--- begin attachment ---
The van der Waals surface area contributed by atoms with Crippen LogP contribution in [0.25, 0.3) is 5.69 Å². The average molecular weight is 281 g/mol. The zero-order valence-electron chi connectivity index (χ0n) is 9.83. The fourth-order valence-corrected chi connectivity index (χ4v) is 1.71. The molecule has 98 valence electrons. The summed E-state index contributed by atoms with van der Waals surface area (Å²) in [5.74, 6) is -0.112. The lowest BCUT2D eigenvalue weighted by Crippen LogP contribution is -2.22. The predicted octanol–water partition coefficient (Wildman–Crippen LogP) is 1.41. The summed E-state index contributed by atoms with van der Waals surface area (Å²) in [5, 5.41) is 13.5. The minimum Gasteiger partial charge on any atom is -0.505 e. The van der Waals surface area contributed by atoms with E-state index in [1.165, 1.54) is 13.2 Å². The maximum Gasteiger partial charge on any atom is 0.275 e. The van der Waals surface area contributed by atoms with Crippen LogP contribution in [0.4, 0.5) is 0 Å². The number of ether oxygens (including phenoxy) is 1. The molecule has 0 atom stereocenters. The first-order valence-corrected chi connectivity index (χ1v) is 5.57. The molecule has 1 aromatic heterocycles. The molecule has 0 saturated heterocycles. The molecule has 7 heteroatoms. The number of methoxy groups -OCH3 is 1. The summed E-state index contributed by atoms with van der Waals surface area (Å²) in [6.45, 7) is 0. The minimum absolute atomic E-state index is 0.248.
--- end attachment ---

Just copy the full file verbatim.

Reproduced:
The van der Waals surface area contributed by atoms with Crippen LogP contribution in [0.25, 0.3) is 5.69 Å². The average molecular weight is 281 g/mol. The zero-order valence-electron chi connectivity index (χ0n) is 9.83. The fourth-order valence-corrected chi connectivity index (χ4v) is 1.71. The molecule has 98 valence electrons. The summed E-state index contributed by atoms with van der Waals surface area (Å²) in [5.74, 6) is -0.112. The lowest BCUT2D eigenvalue weighted by Crippen LogP contribution is -2.22. The predicted octanol–water partition coefficient (Wildman–Crippen LogP) is 1.41. The summed E-state index contributed by atoms with van der Waals surface area (Å²) in [5, 5.41) is 13.5. The minimum Gasteiger partial charge on any atom is -0.505 e. The van der Waals surface area contributed by atoms with E-state index in [1.165, 1.54) is 13.2 Å². The maximum Gasteiger partial charge on any atom is 0.275 e. The van der Waals surface area contributed by atoms with Crippen LogP contribution in [0.4, 0.5) is 0 Å². The number of ether oxygens (including phenoxy) is 1. The molecule has 0 atom stereocenters. The first-order valence-corrected chi connectivity index (χ1v) is 5.57. The molecule has 1 aromatic heterocycles. The molecule has 0 saturated heterocycles. The molecule has 7 heteroatoms. The number of methoxy groups -OCH3 is 1. The summed E-state index contributed by atoms with van der Waals surface area (Å²) in [6.45, 7) is 0. The minimum absolute atomic E-state index is 0.248.